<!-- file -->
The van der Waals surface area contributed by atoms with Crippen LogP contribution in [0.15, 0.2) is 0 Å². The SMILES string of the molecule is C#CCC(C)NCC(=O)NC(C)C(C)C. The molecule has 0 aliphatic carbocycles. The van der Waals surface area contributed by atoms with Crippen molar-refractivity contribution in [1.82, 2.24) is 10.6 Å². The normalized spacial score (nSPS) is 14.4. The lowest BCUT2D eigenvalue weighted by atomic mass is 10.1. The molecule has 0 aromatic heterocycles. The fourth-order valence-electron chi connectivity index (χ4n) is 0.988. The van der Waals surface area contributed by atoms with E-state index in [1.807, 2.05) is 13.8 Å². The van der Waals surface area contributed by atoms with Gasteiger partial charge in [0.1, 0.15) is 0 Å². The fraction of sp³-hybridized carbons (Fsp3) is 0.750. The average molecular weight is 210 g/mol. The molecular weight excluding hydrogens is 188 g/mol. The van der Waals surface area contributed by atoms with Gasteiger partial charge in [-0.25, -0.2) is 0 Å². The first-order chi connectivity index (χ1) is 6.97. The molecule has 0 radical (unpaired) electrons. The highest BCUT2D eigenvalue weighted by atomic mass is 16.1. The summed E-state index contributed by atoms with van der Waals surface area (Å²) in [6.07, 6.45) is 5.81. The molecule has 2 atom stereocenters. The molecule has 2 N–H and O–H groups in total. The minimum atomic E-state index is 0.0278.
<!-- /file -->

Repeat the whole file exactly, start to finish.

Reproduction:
The van der Waals surface area contributed by atoms with Crippen LogP contribution in [0.15, 0.2) is 0 Å². The SMILES string of the molecule is C#CCC(C)NCC(=O)NC(C)C(C)C. The molecule has 0 aliphatic carbocycles. The van der Waals surface area contributed by atoms with Crippen molar-refractivity contribution in [1.82, 2.24) is 10.6 Å². The normalized spacial score (nSPS) is 14.4. The lowest BCUT2D eigenvalue weighted by atomic mass is 10.1. The molecule has 0 aromatic heterocycles. The fourth-order valence-electron chi connectivity index (χ4n) is 0.988. The van der Waals surface area contributed by atoms with E-state index in [1.807, 2.05) is 13.8 Å². The van der Waals surface area contributed by atoms with Gasteiger partial charge in [0.1, 0.15) is 0 Å². The fraction of sp³-hybridized carbons (Fsp3) is 0.750. The average molecular weight is 210 g/mol. The molecular weight excluding hydrogens is 188 g/mol. The van der Waals surface area contributed by atoms with Gasteiger partial charge in [-0.25, -0.2) is 0 Å². The first-order chi connectivity index (χ1) is 6.97. The molecule has 0 radical (unpaired) electrons. The highest BCUT2D eigenvalue weighted by atomic mass is 16.1. The summed E-state index contributed by atoms with van der Waals surface area (Å²) in [6.07, 6.45) is 5.81. The molecule has 2 atom stereocenters. The molecule has 2 N–H and O–H groups in total. The minimum atomic E-state index is 0.0278.